An Empirical Investigation of domestic and international Graduate Students with Emergency Loan Need Signals Global Challenge of Managing the Cost of U.S. Education
School of Business
This research addresses graduate students studying in the USA who are either US citizens or non-resident aliens who demonstrated emergency loan needs. There have been limited studies that have compared US citizen or non-resident alien graduate students in relation to emergency loan need and GPA. To address this issue, we conducted research by collecting data from 290 graduate students enrolled in a large public university located in the USA. The dataset includes 188 students who are US citizens or have US permanent residency; and 102 non-resident aliens. The results of the regression analysis shows that there is no significant relationship between GPA and emergency loan need for graduate students who are either US citizens or international students. Also, in our data analysis, the visual representation of the dataset strongly indicates that emergency loan need exists in a diverse spectrum of nationality, colleges, degree types, ethnicity, gender, and marital status. These results have practical and theoretical implications for administrations and key decision makers in higher education.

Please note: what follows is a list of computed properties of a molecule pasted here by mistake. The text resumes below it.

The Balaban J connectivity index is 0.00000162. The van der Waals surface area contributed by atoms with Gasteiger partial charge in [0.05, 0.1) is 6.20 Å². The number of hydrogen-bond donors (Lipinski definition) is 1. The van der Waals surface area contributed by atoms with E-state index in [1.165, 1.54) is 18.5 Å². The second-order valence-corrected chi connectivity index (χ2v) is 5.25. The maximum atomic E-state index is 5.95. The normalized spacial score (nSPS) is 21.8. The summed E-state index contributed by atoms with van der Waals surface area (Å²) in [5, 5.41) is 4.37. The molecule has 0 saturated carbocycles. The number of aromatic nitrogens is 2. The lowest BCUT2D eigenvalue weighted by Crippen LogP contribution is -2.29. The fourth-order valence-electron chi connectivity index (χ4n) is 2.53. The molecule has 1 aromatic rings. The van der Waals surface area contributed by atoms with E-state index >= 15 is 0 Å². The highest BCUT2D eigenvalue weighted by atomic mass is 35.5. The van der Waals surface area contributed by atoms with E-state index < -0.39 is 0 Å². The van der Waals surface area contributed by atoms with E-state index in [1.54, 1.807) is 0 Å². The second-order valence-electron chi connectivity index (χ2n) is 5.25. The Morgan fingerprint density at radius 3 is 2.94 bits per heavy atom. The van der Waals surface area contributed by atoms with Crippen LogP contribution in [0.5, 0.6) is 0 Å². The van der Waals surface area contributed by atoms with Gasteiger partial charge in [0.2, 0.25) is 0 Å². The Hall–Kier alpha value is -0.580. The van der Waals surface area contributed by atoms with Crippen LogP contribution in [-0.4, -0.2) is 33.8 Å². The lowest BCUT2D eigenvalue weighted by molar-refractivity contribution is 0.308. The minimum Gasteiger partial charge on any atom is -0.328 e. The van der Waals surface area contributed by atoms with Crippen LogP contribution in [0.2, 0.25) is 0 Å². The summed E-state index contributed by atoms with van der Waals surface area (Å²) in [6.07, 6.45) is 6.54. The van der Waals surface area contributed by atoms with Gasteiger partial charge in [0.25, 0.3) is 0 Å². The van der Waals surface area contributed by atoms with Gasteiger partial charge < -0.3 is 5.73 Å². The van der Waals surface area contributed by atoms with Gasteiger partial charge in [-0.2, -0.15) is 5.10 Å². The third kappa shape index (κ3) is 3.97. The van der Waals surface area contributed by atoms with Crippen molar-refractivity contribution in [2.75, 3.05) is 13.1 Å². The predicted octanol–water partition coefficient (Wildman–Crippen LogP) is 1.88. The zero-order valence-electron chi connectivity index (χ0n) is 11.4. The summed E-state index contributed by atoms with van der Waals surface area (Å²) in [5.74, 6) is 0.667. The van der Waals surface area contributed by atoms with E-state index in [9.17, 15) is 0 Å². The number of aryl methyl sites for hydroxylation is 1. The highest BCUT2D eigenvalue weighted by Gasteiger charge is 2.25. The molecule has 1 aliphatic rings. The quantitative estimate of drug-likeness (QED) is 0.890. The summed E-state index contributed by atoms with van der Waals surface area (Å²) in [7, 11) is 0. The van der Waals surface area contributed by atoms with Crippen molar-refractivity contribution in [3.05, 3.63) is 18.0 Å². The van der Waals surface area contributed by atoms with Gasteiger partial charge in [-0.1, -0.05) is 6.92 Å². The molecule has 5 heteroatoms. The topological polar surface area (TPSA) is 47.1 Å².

Idemudia, E., & Ferguson, R. (2014). An Empirical Investigation of domestic and international Graduate Students with Emergency Loan Need Signals Global Challenge of Managing the Cost of U.S. Education. International Journal of Education Economics and Development, 5 (4), 319 - 331. DOI: 10.1504/IJEED.2014.067193